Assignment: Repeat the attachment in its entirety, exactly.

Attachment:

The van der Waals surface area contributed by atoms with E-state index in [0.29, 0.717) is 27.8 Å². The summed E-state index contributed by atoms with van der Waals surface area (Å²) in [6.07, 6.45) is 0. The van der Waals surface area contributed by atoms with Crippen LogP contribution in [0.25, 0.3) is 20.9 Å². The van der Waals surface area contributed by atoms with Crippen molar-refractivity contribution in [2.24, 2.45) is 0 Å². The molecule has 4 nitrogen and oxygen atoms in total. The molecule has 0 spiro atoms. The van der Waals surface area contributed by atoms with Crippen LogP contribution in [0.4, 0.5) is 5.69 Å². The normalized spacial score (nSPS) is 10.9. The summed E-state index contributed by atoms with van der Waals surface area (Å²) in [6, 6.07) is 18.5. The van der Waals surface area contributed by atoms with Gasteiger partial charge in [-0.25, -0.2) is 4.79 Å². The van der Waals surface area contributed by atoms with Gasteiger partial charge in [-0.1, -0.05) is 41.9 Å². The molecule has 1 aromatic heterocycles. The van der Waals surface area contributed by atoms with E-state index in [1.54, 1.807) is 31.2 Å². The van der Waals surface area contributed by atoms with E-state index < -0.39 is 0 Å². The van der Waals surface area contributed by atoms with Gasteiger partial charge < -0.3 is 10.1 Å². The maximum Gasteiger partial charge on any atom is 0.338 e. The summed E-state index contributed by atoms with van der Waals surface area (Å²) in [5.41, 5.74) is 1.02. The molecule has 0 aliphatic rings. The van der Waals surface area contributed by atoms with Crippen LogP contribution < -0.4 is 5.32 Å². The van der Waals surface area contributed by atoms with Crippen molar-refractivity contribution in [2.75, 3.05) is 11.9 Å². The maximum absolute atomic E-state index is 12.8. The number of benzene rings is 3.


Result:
The van der Waals surface area contributed by atoms with E-state index in [0.29, 0.717) is 27.8 Å². The summed E-state index contributed by atoms with van der Waals surface area (Å²) in [6.07, 6.45) is 0. The van der Waals surface area contributed by atoms with Crippen LogP contribution in [0.25, 0.3) is 20.9 Å². The van der Waals surface area contributed by atoms with Crippen molar-refractivity contribution in [2.24, 2.45) is 0 Å². The molecule has 4 nitrogen and oxygen atoms in total. The molecule has 0 spiro atoms. The van der Waals surface area contributed by atoms with Crippen LogP contribution in [0.4, 0.5) is 5.69 Å². The normalized spacial score (nSPS) is 10.9. The summed E-state index contributed by atoms with van der Waals surface area (Å²) in [6, 6.07) is 18.5. The van der Waals surface area contributed by atoms with Gasteiger partial charge in [-0.25, -0.2) is 4.79 Å². The van der Waals surface area contributed by atoms with Gasteiger partial charge in [-0.1, -0.05) is 41.9 Å². The molecule has 1 aromatic heterocycles. The van der Waals surface area contributed by atoms with E-state index in [1.54, 1.807) is 31.2 Å². The van der Waals surface area contributed by atoms with E-state index < -0.39 is 0 Å². The van der Waals surface area contributed by atoms with Gasteiger partial charge < -0.3 is 10.1 Å². The maximum Gasteiger partial charge on any atom is 0.338 e. The summed E-state index contributed by atoms with van der Waals surface area (Å²) in [5.41, 5.74) is 1.02. The molecule has 0 aliphatic rings. The van der Waals surface area contributed by atoms with Crippen LogP contribution < -0.4 is 5.32 Å². The van der Waals surface area contributed by atoms with Crippen molar-refractivity contribution in [2.75, 3.05) is 11.9 Å². The maximum absolute atomic E-state index is 12.8. The number of benzene rings is 3.